The not-so hot side of Tinder


By El Barnes


Illustration by Meg Wagler

Dating apps come with countless benefits.

To name but a few: they facilitate interactions that, due to circumstance, may never have happened in real life; they allow us to meet exclusively with people we already know are looking for the same thing(s) as us, and eliminate those who aren’t; they are a vehicle for connections between people who may lack the confidence to make them in person. But underneath this lies a darker truth that women who use dating apps have been exposed to time and time again. Apps like Tinder act as a protective veil from behind which men feel able to project verbal abuse; a veil whose protective powers don’t work both ways, meaning that many women are left feeling fearful and traumatised as a result of comments that may have taken only a few seconds to type.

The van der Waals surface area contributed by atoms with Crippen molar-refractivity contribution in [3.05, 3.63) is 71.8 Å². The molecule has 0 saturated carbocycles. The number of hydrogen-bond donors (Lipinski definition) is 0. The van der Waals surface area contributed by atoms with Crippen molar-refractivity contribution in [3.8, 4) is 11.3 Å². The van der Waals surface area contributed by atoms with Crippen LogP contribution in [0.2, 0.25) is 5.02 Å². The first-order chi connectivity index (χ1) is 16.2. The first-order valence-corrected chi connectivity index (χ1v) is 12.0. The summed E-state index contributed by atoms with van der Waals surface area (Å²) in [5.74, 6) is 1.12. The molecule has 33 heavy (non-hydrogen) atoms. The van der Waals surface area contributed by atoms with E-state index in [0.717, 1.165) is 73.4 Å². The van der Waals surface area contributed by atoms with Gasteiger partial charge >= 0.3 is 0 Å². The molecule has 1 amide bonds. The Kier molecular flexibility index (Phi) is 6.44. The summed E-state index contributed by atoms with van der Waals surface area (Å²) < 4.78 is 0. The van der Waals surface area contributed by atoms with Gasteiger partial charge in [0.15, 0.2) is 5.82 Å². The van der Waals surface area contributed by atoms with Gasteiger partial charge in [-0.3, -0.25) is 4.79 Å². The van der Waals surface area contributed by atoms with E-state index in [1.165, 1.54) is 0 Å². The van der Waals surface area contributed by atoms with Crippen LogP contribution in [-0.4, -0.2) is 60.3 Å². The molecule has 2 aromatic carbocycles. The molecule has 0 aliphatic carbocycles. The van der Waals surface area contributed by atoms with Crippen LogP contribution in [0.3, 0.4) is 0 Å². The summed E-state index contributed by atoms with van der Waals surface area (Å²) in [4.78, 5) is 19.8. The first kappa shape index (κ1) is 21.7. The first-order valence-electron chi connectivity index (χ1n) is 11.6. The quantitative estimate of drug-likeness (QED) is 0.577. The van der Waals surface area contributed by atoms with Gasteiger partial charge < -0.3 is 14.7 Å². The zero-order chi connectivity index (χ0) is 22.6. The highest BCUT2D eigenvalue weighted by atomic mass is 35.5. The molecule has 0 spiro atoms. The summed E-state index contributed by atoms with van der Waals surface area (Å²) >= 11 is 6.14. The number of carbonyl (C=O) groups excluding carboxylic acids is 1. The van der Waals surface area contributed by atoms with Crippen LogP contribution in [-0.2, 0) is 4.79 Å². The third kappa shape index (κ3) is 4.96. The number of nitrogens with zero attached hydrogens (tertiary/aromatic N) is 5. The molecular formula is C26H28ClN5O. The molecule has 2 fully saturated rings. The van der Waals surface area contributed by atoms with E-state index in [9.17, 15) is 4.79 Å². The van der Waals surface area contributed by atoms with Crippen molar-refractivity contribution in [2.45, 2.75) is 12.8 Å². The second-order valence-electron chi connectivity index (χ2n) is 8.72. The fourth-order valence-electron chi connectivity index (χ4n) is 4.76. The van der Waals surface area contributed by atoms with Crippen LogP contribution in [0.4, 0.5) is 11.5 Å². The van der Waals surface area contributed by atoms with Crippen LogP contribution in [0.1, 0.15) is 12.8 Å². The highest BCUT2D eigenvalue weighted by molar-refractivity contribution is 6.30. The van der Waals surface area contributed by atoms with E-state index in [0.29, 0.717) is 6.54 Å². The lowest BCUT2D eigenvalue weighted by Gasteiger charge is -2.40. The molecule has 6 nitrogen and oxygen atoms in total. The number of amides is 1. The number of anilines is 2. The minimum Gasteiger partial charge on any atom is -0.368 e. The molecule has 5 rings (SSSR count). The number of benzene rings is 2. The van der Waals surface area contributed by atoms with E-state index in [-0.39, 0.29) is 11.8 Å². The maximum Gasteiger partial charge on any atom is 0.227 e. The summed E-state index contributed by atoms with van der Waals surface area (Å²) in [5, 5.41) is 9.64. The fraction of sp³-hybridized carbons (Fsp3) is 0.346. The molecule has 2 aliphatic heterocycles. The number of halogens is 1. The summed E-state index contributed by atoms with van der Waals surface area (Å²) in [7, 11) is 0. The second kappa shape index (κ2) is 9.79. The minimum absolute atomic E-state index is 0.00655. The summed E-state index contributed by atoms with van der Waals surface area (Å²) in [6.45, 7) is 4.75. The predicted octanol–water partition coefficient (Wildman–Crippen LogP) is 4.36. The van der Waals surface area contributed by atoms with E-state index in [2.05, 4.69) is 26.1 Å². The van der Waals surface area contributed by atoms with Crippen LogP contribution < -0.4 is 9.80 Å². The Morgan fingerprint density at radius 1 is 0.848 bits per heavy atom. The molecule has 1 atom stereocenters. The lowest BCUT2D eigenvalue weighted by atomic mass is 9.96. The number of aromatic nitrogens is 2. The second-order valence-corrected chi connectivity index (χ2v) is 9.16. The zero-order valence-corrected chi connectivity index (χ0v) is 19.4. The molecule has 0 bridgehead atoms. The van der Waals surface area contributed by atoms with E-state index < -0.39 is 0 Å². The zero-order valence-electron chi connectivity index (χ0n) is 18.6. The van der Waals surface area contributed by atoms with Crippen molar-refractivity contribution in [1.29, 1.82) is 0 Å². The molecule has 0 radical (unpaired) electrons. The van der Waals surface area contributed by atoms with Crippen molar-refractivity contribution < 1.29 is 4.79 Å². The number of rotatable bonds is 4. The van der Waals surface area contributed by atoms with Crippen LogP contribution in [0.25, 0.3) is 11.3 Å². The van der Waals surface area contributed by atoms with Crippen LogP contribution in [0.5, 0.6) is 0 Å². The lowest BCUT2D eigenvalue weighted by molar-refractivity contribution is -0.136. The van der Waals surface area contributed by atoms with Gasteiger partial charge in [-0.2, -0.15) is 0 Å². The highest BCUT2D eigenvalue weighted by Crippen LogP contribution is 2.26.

This verbal abuse comes in two forms: The Immediate and The Reactive.

The Immediate is that early message you get that’s overly explicit without any form of introduction, or that insults you – maybe he doesn’t like your outfit in your first photo, or gives a scathing review of your top Spotify artists, positioning himself as superior from the get-go. The Immediate Abuser is comprised of three subsections: The Harasser, The Sex Pest and The Manipulator.

The Harasser sends hey after hey after hey, persistently, sometimes for years. You imagine him sitting in front of his computer eighty-seven heys after the first hey, fingers crossed with all the delusion of a lottery player imagining what they will do with their guaranteed winnings, convinced that this time really is the time.